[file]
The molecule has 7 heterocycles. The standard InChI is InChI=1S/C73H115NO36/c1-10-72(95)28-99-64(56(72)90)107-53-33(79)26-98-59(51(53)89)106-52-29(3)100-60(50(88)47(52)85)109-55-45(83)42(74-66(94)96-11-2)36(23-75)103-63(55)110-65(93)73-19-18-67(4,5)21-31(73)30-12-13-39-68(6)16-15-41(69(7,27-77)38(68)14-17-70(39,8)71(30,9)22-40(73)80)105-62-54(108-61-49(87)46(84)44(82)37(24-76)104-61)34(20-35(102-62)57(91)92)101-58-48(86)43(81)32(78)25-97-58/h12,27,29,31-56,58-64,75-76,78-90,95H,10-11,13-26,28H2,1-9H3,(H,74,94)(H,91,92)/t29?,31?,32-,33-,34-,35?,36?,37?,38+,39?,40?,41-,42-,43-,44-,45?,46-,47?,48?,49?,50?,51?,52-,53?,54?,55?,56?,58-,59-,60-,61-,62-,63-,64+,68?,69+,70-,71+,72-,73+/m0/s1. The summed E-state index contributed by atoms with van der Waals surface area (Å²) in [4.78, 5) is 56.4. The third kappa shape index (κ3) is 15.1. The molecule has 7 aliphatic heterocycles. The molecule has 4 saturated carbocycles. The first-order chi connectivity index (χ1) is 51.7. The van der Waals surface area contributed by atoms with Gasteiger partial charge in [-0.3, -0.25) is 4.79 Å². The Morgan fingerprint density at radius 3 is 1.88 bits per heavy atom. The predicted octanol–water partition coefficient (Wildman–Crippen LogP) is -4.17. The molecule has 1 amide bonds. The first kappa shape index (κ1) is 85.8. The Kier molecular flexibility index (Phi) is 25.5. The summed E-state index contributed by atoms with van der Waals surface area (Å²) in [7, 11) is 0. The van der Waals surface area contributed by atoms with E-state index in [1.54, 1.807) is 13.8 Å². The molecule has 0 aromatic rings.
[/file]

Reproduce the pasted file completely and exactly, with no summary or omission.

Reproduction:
The molecule has 7 heterocycles. The standard InChI is InChI=1S/C73H115NO36/c1-10-72(95)28-99-64(56(72)90)107-53-33(79)26-98-59(51(53)89)106-52-29(3)100-60(50(88)47(52)85)109-55-45(83)42(74-66(94)96-11-2)36(23-75)103-63(55)110-65(93)73-19-18-67(4,5)21-31(73)30-12-13-39-68(6)16-15-41(69(7,27-77)38(68)14-17-70(39,8)71(30,9)22-40(73)80)105-62-54(108-61-49(87)46(84)44(82)37(24-76)104-61)34(20-35(102-62)57(91)92)101-58-48(86)43(81)32(78)25-97-58/h12,27,29,31-56,58-64,75-76,78-90,95H,10-11,13-26,28H2,1-9H3,(H,74,94)(H,91,92)/t29?,31?,32-,33-,34-,35?,36?,37?,38+,39?,40?,41-,42-,43-,44-,45?,46-,47?,48?,49?,50?,51?,52-,53?,54?,55?,56?,58-,59-,60-,61-,62-,63-,64+,68?,69+,70-,71+,72-,73+/m0/s1. The summed E-state index contributed by atoms with van der Waals surface area (Å²) in [4.78, 5) is 56.4. The third kappa shape index (κ3) is 15.1. The molecule has 7 aliphatic heterocycles. The molecule has 4 saturated carbocycles. The first-order chi connectivity index (χ1) is 51.7. The van der Waals surface area contributed by atoms with Gasteiger partial charge in [-0.3, -0.25) is 4.79 Å². The Morgan fingerprint density at radius 3 is 1.88 bits per heavy atom. The predicted octanol–water partition coefficient (Wildman–Crippen LogP) is -4.17. The molecule has 1 amide bonds. The first kappa shape index (κ1) is 85.8. The Kier molecular flexibility index (Phi) is 25.5. The summed E-state index contributed by atoms with van der Waals surface area (Å²) in [7, 11) is 0. The van der Waals surface area contributed by atoms with E-state index in [1.54, 1.807) is 13.8 Å². The molecule has 0 aromatic rings.